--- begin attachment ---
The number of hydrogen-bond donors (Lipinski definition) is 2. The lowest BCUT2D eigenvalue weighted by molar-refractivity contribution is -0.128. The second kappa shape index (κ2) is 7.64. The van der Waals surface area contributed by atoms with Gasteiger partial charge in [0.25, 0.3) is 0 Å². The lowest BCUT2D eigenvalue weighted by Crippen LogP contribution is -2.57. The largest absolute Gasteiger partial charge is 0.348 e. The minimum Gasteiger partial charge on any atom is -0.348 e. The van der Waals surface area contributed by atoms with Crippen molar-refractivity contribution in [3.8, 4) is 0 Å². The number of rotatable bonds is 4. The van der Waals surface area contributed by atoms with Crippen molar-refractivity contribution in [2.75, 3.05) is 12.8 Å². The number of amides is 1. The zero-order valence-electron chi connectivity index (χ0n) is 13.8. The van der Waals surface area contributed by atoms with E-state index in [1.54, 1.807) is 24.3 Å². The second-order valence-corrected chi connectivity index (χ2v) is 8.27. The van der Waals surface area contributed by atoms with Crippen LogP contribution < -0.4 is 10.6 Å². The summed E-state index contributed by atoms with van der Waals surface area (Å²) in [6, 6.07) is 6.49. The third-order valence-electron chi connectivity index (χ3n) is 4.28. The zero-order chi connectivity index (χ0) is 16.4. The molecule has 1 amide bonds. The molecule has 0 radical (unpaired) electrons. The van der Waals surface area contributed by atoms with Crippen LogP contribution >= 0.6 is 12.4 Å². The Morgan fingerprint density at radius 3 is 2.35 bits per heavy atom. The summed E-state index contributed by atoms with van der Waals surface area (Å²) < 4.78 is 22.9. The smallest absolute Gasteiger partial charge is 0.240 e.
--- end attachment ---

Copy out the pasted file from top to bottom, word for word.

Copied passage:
The number of hydrogen-bond donors (Lipinski definition) is 2. The lowest BCUT2D eigenvalue weighted by molar-refractivity contribution is -0.128. The second kappa shape index (κ2) is 7.64. The van der Waals surface area contributed by atoms with Gasteiger partial charge in [0.25, 0.3) is 0 Å². The lowest BCUT2D eigenvalue weighted by Crippen LogP contribution is -2.57. The largest absolute Gasteiger partial charge is 0.348 e. The minimum Gasteiger partial charge on any atom is -0.348 e. The van der Waals surface area contributed by atoms with Crippen molar-refractivity contribution in [3.8, 4) is 0 Å². The number of rotatable bonds is 4. The van der Waals surface area contributed by atoms with Crippen molar-refractivity contribution in [2.75, 3.05) is 12.8 Å². The number of amides is 1. The zero-order valence-electron chi connectivity index (χ0n) is 13.8. The van der Waals surface area contributed by atoms with E-state index in [1.54, 1.807) is 24.3 Å². The second-order valence-corrected chi connectivity index (χ2v) is 8.27. The van der Waals surface area contributed by atoms with Crippen LogP contribution < -0.4 is 10.6 Å². The summed E-state index contributed by atoms with van der Waals surface area (Å²) in [6, 6.07) is 6.49. The third-order valence-electron chi connectivity index (χ3n) is 4.28. The zero-order chi connectivity index (χ0) is 16.4. The molecule has 1 amide bonds. The molecule has 0 radical (unpaired) electrons. The van der Waals surface area contributed by atoms with Crippen LogP contribution >= 0.6 is 12.4 Å². The Morgan fingerprint density at radius 3 is 2.35 bits per heavy atom. The summed E-state index contributed by atoms with van der Waals surface area (Å²) < 4.78 is 22.9. The smallest absolute Gasteiger partial charge is 0.240 e.